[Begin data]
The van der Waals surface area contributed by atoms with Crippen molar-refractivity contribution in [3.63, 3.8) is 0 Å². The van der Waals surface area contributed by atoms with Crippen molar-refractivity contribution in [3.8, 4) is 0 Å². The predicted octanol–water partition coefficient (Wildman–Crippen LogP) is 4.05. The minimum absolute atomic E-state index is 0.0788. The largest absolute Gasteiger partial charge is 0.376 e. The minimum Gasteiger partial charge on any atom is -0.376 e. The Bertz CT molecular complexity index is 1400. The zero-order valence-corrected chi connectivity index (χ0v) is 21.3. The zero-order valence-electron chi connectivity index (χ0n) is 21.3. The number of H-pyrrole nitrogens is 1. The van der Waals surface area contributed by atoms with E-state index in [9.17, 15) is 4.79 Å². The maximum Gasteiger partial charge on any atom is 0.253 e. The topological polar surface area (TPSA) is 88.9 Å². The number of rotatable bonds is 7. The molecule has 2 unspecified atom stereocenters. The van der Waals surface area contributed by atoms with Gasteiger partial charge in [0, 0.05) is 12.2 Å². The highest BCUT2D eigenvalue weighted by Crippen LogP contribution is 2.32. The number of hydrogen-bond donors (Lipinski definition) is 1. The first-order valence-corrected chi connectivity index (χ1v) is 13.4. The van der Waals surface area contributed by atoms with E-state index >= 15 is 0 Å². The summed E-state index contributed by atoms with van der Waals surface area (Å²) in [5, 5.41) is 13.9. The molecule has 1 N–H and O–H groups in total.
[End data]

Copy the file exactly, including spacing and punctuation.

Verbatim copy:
The van der Waals surface area contributed by atoms with Crippen molar-refractivity contribution in [3.63, 3.8) is 0 Å². The van der Waals surface area contributed by atoms with Crippen molar-refractivity contribution in [3.8, 4) is 0 Å². The predicted octanol–water partition coefficient (Wildman–Crippen LogP) is 4.05. The minimum absolute atomic E-state index is 0.0788. The largest absolute Gasteiger partial charge is 0.376 e. The minimum Gasteiger partial charge on any atom is -0.376 e. The Bertz CT molecular complexity index is 1400. The zero-order valence-corrected chi connectivity index (χ0v) is 21.3. The zero-order valence-electron chi connectivity index (χ0n) is 21.3. The number of H-pyrrole nitrogens is 1. The van der Waals surface area contributed by atoms with E-state index in [9.17, 15) is 4.79 Å². The maximum Gasteiger partial charge on any atom is 0.253 e. The topological polar surface area (TPSA) is 88.9 Å². The number of rotatable bonds is 7. The molecule has 2 unspecified atom stereocenters. The van der Waals surface area contributed by atoms with Gasteiger partial charge in [0, 0.05) is 12.2 Å². The highest BCUT2D eigenvalue weighted by Crippen LogP contribution is 2.32. The number of hydrogen-bond donors (Lipinski definition) is 1. The first-order valence-corrected chi connectivity index (χ1v) is 13.4. The van der Waals surface area contributed by atoms with E-state index >= 15 is 0 Å². The summed E-state index contributed by atoms with van der Waals surface area (Å²) in [5, 5.41) is 13.9. The molecule has 1 N–H and O–H groups in total.